Middleton Garden Center Hours: MON-FRI: 9AM-6PM | SAT: 9AM-5PM | SUN: 11AM-4PM

Blog Entry

Employment

By: Lisa Briggs | July 31st, 2019

The hot, dry weather that is typical of late July and early August can be hard on your garden plants. Many look a little bedraggled, and your borders might seem a bit boring after the stunning color of May and June. But it doesn’t have to be that way. There are plenty of beautiful, colorful plants that are at their peak in mid to late summer.

Many of these are our Wisconsin native prairie plants that have been blooming since mid-July. Besides being drought tolerant, they attract birds and butterflies. To get a feel for the natural beauty and diversity of prairie flowers and grasses visit one of the local prairies like Greene or Curtis in the Arboretum or the Schumacher located just east of Waunakee.

Prairie species can make fine additions to perennial gardens. Swamp Milkweed, Asclepias incarnata, is a favorite of monarch larvae, while its cousin Butterflyweed, or A. tuberosa, attracts the adult butterflies. Both of these native Milkweeds have showy very flowers. The beautiful rose-pink blossoms of Swamp Milkweed are most at home in marshes and wet meadows, but it will adapt to your perennial border with ease. On the other hand, the bright orange Butterflyweed is a prairie native, making it quite adaptable to many garden conditions.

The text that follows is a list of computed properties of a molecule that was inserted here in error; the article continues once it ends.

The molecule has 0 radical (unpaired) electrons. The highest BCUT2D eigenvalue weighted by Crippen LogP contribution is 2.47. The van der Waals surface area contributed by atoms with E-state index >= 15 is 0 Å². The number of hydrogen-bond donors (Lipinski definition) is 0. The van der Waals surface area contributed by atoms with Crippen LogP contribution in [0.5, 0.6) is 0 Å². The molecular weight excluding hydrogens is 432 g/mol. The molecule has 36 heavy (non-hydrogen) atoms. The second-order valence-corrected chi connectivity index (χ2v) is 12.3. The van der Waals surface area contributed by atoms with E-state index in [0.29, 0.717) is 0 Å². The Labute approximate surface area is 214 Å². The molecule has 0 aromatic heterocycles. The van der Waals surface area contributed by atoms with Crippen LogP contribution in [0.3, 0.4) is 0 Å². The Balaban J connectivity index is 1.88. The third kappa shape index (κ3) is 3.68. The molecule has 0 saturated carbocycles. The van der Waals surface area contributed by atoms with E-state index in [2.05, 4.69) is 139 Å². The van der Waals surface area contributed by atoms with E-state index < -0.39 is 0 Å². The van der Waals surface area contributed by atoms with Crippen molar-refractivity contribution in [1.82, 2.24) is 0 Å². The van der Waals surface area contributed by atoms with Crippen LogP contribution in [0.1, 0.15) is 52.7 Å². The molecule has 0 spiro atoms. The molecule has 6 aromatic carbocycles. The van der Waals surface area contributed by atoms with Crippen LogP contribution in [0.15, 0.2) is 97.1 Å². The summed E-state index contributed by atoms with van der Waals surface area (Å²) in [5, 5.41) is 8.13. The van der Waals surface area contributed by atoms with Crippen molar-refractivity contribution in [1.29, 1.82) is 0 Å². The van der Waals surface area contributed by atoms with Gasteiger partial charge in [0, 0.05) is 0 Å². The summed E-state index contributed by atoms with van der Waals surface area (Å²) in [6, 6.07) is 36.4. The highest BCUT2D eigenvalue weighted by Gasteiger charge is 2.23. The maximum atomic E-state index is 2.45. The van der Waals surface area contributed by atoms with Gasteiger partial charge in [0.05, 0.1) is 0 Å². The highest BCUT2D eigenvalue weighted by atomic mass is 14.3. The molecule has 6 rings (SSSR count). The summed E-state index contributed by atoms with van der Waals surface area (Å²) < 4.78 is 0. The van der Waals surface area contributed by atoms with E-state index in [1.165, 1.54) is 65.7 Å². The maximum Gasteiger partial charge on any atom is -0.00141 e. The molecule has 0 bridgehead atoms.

The Prairie Coneflower, Echinacea pallida, puts on an impressive show of bloom from late June into August. This tough native is a magnet for finches. The pale rose-purple petals drape dramatically from an orange cone. And don’t forget about the nati-vars, or native cultivars of the Purple Coneflower, E. purpurea. There are dozens of colors, from crisp whites and sunny yellows to blazing oranges and deep rose reds. We especially love ‘Cheyenne Spirit for its groovy palette of gold, persimmon, and scarlet. And all on the same plant! Hummingbirds love it, too.

If your garden needs a bold, vertical statement, look no further than Gayfeathers, or Liatris. Also called Blazing-star, these bright magenta flowers are butterfly magnets. Monarchs, Painted Ladies and Fritillaries, as well as hummingbirds, are just a sample of the visitors Blazing Star might attract to your yard.

And finally, Culver’s-root, Veronicastrum virginicum, is a fabulous addition. At 5-feet tall, the pale pink candelabras of flower spikes will certainly make a statement in the back of your borders and will tolerate a bit of shade. Look for ‘Fascination’, a variety with rose-pink blossoms. Culver’s-root will re-bloom if you remember to deadhead it.

Of course, we don’t believe that a few prairie flowers make will make your yard a prairie, but it is important that we treasure our native plants. Let them inspire you to appreciate these Dog Days of Summer. We may not find the current temperatures and humidity comfortable now, but we’d take the bet that you’ll miss them come January.